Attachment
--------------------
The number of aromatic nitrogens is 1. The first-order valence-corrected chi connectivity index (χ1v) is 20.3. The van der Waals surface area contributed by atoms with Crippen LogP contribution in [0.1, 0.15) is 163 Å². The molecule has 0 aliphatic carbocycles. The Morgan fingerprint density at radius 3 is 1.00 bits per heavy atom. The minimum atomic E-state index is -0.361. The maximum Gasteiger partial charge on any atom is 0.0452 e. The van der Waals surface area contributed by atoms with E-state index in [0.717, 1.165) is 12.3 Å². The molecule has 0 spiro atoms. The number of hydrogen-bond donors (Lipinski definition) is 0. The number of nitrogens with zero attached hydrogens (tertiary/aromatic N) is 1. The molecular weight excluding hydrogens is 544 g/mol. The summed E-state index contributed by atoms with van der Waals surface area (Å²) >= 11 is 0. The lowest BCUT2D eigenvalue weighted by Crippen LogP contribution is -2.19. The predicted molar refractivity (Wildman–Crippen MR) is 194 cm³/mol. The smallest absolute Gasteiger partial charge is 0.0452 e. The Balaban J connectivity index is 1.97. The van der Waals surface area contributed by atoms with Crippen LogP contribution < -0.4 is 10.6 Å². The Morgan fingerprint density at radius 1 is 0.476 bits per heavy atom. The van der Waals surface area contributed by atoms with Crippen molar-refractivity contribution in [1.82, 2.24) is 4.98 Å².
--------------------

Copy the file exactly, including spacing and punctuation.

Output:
The number of aromatic nitrogens is 1. The first-order valence-corrected chi connectivity index (χ1v) is 20.3. The van der Waals surface area contributed by atoms with Crippen LogP contribution in [0.1, 0.15) is 163 Å². The molecule has 0 aliphatic carbocycles. The Morgan fingerprint density at radius 3 is 1.00 bits per heavy atom. The minimum atomic E-state index is -0.361. The maximum Gasteiger partial charge on any atom is 0.0452 e. The van der Waals surface area contributed by atoms with E-state index in [0.717, 1.165) is 12.3 Å². The molecule has 0 spiro atoms. The number of hydrogen-bond donors (Lipinski definition) is 0. The number of nitrogens with zero attached hydrogens (tertiary/aromatic N) is 1. The molecular weight excluding hydrogens is 544 g/mol. The summed E-state index contributed by atoms with van der Waals surface area (Å²) >= 11 is 0. The lowest BCUT2D eigenvalue weighted by Crippen LogP contribution is -2.19. The predicted molar refractivity (Wildman–Crippen MR) is 194 cm³/mol. The smallest absolute Gasteiger partial charge is 0.0452 e. The Balaban J connectivity index is 1.97. The van der Waals surface area contributed by atoms with Crippen LogP contribution < -0.4 is 10.6 Å². The Morgan fingerprint density at radius 1 is 0.476 bits per heavy atom. The van der Waals surface area contributed by atoms with Crippen molar-refractivity contribution in [1.82, 2.24) is 4.98 Å².